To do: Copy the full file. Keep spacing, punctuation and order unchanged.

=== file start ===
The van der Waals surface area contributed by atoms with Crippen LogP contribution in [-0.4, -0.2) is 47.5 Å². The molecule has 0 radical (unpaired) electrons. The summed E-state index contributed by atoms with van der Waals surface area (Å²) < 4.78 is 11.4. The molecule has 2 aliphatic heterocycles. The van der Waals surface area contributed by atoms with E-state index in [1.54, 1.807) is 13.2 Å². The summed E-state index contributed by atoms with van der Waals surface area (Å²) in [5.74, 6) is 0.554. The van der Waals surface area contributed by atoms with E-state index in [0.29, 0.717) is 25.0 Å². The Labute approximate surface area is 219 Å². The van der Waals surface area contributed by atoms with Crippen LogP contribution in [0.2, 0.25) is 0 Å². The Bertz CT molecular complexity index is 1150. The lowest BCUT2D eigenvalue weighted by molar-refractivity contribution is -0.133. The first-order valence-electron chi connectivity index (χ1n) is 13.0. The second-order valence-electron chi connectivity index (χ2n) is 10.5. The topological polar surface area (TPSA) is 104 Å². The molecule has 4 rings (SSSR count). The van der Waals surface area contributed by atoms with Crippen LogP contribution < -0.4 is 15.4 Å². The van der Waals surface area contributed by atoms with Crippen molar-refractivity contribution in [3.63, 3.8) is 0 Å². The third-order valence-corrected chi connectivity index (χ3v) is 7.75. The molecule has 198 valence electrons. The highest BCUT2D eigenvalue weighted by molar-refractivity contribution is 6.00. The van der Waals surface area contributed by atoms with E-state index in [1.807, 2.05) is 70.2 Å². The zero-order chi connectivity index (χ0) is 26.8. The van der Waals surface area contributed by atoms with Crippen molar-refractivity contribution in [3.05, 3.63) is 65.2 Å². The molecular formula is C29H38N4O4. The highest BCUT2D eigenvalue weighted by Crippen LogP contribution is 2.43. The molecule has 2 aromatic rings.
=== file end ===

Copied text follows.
The van der Waals surface area contributed by atoms with Crippen LogP contribution in [-0.4, -0.2) is 47.5 Å². The molecule has 0 radical (unpaired) electrons. The summed E-state index contributed by atoms with van der Waals surface area (Å²) < 4.78 is 11.4. The molecule has 2 aliphatic heterocycles. The van der Waals surface area contributed by atoms with E-state index in [1.54, 1.807) is 13.2 Å². The summed E-state index contributed by atoms with van der Waals surface area (Å²) in [5.74, 6) is 0.554. The van der Waals surface area contributed by atoms with E-state index in [0.29, 0.717) is 25.0 Å². The Labute approximate surface area is 219 Å². The van der Waals surface area contributed by atoms with Crippen LogP contribution in [0.2, 0.25) is 0 Å². The Bertz CT molecular complexity index is 1150. The lowest BCUT2D eigenvalue weighted by molar-refractivity contribution is -0.133. The first-order valence-electron chi connectivity index (χ1n) is 13.0. The second-order valence-electron chi connectivity index (χ2n) is 10.5. The topological polar surface area (TPSA) is 104 Å². The molecule has 4 rings (SSSR count). The van der Waals surface area contributed by atoms with Crippen LogP contribution < -0.4 is 15.4 Å². The van der Waals surface area contributed by atoms with Crippen molar-refractivity contribution in [3.63, 3.8) is 0 Å². The third-order valence-corrected chi connectivity index (χ3v) is 7.75. The molecule has 198 valence electrons. The highest BCUT2D eigenvalue weighted by molar-refractivity contribution is 6.00. The van der Waals surface area contributed by atoms with E-state index in [1.807, 2.05) is 70.2 Å². The zero-order chi connectivity index (χ0) is 26.8. The van der Waals surface area contributed by atoms with Crippen molar-refractivity contribution in [3.05, 3.63) is 65.2 Å². The molecular formula is C29H38N4O4. The highest BCUT2D eigenvalue weighted by Crippen LogP contribution is 2.43. The molecule has 2 aromatic rings.